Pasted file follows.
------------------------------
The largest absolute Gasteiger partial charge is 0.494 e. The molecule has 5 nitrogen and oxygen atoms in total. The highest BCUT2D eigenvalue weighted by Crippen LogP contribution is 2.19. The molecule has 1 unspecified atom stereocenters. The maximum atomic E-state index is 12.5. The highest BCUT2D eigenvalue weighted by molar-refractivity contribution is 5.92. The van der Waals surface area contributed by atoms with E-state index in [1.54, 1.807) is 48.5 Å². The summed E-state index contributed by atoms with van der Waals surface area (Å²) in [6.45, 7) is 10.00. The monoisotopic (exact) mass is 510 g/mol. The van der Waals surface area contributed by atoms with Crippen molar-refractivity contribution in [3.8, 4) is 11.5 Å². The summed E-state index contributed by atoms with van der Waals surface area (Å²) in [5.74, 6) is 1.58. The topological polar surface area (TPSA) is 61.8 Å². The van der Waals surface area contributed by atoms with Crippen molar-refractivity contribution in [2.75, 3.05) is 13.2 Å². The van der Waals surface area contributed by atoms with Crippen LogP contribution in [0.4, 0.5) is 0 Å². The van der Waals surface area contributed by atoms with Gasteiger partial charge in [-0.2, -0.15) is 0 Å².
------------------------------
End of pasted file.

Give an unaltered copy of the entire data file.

The largest absolute Gasteiger partial charge is 0.494 e. The molecule has 5 nitrogen and oxygen atoms in total. The highest BCUT2D eigenvalue weighted by Crippen LogP contribution is 2.19. The molecule has 1 unspecified atom stereocenters. The maximum atomic E-state index is 12.5. The highest BCUT2D eigenvalue weighted by molar-refractivity contribution is 5.92. The van der Waals surface area contributed by atoms with E-state index in [1.54, 1.807) is 48.5 Å². The summed E-state index contributed by atoms with van der Waals surface area (Å²) in [6.45, 7) is 10.00. The monoisotopic (exact) mass is 510 g/mol. The van der Waals surface area contributed by atoms with Crippen molar-refractivity contribution in [3.8, 4) is 11.5 Å². The summed E-state index contributed by atoms with van der Waals surface area (Å²) in [5.74, 6) is 1.58. The topological polar surface area (TPSA) is 61.8 Å². The van der Waals surface area contributed by atoms with Crippen molar-refractivity contribution in [2.75, 3.05) is 13.2 Å². The van der Waals surface area contributed by atoms with Crippen LogP contribution in [0.4, 0.5) is 0 Å². The van der Waals surface area contributed by atoms with Gasteiger partial charge in [-0.2, -0.15) is 0 Å².